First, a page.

Agile – To do is to be?

“Some say he never blinks, and that he roams around the woods at night foraging for wolves… All we know is that he’s called The Scrum Master”

Just like The Stig (The notorious tame racing driver from the BBC motor show) can show what a sport scar is capable of, the Scrum Master is the one to call when you want to push your development team capabilities to the limit.
The Scrum Master will push, pull, persuade, intimidate, manipulate and use black magic to make your development team perform beyond your wildest expectations.
He will show you how to make your development perform second to none. He will show you how to use that thing called agile. The world will be at your feet – literally!

Nah – you guessed it. I’m kidding.

There has been some debate lately whether Agile is a methodology or a framework? I guess the Stig like Scrum Master above would answer: “Agile is the methodology. It has all these great practices and guides. Implement them and wham bang you’re doing agile!”

My answer is: It is neither. Agile to me is a state of mind. It is not something you do, it is something you can become.
Why? Because agile is all about being prepared. Prepared and open minded to allow your self to act on all the possibilities and difficulties you encounter when developing software.
When reading the Agile Manifesto it is clear, that it was put up as a reaction towards the dominating linear regime of water fall and development by contract of the time. The “we value … over …” is clearly defining agile as a new thing that is in opposition the established regime. This is all very well and I strongly agree with the authors of the manifesto. (It would be somewhat presumptuous not to I guess…)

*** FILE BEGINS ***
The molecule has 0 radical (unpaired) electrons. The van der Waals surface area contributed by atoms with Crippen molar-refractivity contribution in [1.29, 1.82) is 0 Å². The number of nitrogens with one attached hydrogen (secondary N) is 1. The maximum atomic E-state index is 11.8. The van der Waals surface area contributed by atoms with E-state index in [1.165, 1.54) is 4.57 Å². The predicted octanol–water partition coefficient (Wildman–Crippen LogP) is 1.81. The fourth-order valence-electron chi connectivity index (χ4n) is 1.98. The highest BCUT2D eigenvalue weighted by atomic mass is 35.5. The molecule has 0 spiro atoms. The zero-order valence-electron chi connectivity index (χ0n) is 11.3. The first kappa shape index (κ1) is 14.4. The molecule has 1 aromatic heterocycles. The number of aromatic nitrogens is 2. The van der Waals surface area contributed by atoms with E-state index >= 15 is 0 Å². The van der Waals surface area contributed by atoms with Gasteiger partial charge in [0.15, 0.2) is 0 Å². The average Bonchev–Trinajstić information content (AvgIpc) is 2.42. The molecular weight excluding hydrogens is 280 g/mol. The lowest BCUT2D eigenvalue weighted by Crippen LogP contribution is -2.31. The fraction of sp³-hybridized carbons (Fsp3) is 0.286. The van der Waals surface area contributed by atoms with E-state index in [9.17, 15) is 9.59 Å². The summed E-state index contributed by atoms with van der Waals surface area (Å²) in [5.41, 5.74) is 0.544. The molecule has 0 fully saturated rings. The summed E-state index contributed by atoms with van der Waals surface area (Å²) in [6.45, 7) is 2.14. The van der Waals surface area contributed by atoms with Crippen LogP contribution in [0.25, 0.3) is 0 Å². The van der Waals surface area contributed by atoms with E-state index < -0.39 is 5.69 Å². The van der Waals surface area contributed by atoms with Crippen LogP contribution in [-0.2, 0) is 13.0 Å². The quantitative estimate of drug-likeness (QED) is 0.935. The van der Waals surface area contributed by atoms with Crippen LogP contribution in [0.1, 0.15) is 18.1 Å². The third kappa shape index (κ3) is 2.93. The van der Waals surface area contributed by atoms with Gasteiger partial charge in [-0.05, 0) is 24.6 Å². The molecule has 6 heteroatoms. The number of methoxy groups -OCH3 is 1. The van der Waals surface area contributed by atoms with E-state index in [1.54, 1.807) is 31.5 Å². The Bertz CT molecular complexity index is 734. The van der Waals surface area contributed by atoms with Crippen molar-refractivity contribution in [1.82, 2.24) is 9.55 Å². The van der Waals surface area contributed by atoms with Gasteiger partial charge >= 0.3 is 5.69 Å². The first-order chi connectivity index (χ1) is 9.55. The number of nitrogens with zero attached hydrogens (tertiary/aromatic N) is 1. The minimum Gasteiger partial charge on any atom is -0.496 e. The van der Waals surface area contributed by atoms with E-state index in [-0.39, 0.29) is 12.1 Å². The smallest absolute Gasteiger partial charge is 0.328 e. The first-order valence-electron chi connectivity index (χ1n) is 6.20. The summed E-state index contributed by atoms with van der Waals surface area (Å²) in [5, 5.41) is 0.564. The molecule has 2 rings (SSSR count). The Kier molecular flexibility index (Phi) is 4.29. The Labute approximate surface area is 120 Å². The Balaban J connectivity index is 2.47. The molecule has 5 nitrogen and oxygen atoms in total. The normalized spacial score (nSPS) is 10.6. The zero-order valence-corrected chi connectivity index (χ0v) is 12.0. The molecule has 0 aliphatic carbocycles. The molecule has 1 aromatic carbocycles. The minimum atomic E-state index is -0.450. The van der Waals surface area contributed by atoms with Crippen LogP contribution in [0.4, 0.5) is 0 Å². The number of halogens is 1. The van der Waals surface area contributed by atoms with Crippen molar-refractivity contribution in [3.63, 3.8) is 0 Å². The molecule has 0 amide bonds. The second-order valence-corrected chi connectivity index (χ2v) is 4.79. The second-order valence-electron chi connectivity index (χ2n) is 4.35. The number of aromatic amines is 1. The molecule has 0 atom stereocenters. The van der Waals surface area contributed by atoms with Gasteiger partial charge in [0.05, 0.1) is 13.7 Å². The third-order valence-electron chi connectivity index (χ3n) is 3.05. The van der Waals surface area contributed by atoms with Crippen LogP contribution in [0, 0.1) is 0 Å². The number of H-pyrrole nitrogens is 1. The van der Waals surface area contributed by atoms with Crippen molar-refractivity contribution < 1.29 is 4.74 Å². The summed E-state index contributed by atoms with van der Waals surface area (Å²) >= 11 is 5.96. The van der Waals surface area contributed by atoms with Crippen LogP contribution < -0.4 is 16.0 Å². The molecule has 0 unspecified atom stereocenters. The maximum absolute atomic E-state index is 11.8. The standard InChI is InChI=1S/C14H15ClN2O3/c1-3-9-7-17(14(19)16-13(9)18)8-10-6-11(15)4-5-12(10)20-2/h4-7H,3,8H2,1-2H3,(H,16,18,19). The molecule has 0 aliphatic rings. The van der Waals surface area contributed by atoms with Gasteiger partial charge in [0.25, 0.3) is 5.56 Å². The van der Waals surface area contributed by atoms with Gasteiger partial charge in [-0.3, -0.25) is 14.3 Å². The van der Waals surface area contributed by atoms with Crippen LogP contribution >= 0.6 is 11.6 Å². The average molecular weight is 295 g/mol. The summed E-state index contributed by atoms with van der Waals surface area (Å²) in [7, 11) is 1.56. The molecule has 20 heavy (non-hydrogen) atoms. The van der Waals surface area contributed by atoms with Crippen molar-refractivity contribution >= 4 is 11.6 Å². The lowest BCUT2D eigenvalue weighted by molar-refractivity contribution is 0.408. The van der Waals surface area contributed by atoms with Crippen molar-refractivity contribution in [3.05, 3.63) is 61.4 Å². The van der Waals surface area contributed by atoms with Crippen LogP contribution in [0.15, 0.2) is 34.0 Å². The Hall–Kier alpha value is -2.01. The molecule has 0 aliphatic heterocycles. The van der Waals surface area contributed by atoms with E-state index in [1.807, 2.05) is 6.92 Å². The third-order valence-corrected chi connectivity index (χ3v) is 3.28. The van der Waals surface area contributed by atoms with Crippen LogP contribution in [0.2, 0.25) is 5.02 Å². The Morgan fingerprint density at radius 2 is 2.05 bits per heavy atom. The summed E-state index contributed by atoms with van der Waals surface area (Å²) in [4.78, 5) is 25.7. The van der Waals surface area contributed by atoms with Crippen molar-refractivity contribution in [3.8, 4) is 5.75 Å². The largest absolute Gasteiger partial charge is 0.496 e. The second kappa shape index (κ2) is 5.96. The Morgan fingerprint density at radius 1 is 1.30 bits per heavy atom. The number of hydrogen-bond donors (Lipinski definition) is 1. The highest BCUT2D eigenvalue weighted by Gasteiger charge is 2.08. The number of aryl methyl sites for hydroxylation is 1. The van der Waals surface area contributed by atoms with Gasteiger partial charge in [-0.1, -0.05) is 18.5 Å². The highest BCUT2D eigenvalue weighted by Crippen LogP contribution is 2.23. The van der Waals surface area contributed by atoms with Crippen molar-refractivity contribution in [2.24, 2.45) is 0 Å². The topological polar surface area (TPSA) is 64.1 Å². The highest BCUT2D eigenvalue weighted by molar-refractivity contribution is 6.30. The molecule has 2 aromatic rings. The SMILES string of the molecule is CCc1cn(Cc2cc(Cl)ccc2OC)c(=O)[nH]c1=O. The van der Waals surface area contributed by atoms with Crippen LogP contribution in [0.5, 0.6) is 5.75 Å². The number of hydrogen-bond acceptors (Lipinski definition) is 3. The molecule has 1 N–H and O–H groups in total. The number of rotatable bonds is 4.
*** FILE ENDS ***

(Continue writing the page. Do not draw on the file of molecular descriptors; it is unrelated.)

But try to look behind the values and the principles that accompany the manifesto. Seen together they tell the story of a way of working where we embrace change and interact to build great stuff. And to embrace and interact we need to be prepared.

This has made agile very simple to me. To be agile you need to constantly challenge what you think you know and be prepared to change when you discover new things. Some refer to this as inspect and adapt others call it reflection. It applies to the product you make as well as your processes and organization. You deliberately examine things, reflect on what you find and react accordingly.

Whether you then use scrum, lean, kanban, xp, vanilla or voodoo is something you choose based on the actual circumstances you face. (Mike Cohn offers some great advice on how to chose.)
Common to all these practices is that they provide great guidance and tools that support and develop your capability to be prepared, – to be agile.

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